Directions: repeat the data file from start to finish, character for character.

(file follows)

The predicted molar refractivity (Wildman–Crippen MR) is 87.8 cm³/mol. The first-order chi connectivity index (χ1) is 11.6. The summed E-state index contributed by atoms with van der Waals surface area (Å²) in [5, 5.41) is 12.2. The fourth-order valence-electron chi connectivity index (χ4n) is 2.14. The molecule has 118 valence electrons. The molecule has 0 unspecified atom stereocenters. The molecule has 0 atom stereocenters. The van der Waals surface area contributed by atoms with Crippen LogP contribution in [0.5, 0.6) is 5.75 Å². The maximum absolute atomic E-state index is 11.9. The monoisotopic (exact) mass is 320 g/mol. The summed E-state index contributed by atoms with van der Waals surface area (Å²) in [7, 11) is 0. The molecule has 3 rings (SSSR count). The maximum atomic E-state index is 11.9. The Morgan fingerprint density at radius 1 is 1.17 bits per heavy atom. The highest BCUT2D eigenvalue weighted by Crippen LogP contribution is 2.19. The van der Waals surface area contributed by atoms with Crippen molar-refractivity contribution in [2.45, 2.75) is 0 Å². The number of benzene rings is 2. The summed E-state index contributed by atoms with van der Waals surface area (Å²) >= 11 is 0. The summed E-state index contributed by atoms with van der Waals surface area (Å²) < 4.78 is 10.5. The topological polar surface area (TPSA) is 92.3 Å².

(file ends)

The predicted molar refractivity (Wildman–Crippen MR) is 87.8 cm³/mol. The first-order chi connectivity index (χ1) is 11.6. The summed E-state index contributed by atoms with van der Waals surface area (Å²) in [5, 5.41) is 12.2. The fourth-order valence-electron chi connectivity index (χ4n) is 2.14. The molecule has 118 valence electrons. The molecule has 0 unspecified atom stereocenters. The molecule has 0 atom stereocenters. The van der Waals surface area contributed by atoms with Crippen LogP contribution in [0.5, 0.6) is 5.75 Å². The maximum absolute atomic E-state index is 11.9. The monoisotopic (exact) mass is 320 g/mol. The summed E-state index contributed by atoms with van der Waals surface area (Å²) in [7, 11) is 0. The molecule has 3 rings (SSSR count). The maximum atomic E-state index is 11.9. The Morgan fingerprint density at radius 1 is 1.17 bits per heavy atom. The highest BCUT2D eigenvalue weighted by Crippen LogP contribution is 2.19. The van der Waals surface area contributed by atoms with Crippen molar-refractivity contribution in [2.45, 2.75) is 0 Å². The number of benzene rings is 2. The summed E-state index contributed by atoms with van der Waals surface area (Å²) >= 11 is 0. The summed E-state index contributed by atoms with van der Waals surface area (Å²) < 4.78 is 10.5. The topological polar surface area (TPSA) is 92.3 Å².